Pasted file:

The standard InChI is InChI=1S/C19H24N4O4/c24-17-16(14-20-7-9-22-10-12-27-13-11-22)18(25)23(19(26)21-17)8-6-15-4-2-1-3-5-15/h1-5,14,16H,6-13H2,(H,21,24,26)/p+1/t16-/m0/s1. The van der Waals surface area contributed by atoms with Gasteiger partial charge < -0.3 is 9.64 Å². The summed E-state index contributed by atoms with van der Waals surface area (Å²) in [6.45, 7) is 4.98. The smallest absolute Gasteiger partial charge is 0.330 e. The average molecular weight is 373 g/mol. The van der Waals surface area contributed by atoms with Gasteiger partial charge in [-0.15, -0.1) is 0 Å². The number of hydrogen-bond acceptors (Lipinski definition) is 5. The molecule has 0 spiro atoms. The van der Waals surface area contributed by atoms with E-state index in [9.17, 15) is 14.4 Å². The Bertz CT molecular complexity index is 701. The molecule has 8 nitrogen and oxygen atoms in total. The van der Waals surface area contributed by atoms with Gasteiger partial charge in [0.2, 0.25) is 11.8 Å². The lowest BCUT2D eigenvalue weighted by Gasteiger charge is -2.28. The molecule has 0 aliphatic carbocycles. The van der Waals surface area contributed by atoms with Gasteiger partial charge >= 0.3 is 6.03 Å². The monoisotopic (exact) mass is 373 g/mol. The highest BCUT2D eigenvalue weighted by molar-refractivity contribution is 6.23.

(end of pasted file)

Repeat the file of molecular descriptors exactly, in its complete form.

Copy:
The standard InChI is InChI=1S/C19H24N4O4/c24-17-16(14-20-7-9-22-10-12-27-13-11-22)18(25)23(19(26)21-17)8-6-15-4-2-1-3-5-15/h1-5,14,16H,6-13H2,(H,21,24,26)/p+1/t16-/m0/s1. The van der Waals surface area contributed by atoms with Gasteiger partial charge < -0.3 is 9.64 Å². The summed E-state index contributed by atoms with van der Waals surface area (Å²) in [6.45, 7) is 4.98. The smallest absolute Gasteiger partial charge is 0.330 e. The average molecular weight is 373 g/mol. The van der Waals surface area contributed by atoms with Gasteiger partial charge in [-0.15, -0.1) is 0 Å². The number of hydrogen-bond acceptors (Lipinski definition) is 5. The molecule has 0 spiro atoms. The van der Waals surface area contributed by atoms with E-state index in [9.17, 15) is 14.4 Å². The Bertz CT molecular complexity index is 701. The molecule has 8 nitrogen and oxygen atoms in total. The van der Waals surface area contributed by atoms with Gasteiger partial charge in [0.2, 0.25) is 11.8 Å². The lowest BCUT2D eigenvalue weighted by Gasteiger charge is -2.28. The molecule has 0 aliphatic carbocycles. The van der Waals surface area contributed by atoms with Gasteiger partial charge >= 0.3 is 6.03 Å². The monoisotopic (exact) mass is 373 g/mol. The highest BCUT2D eigenvalue weighted by molar-refractivity contribution is 6.23.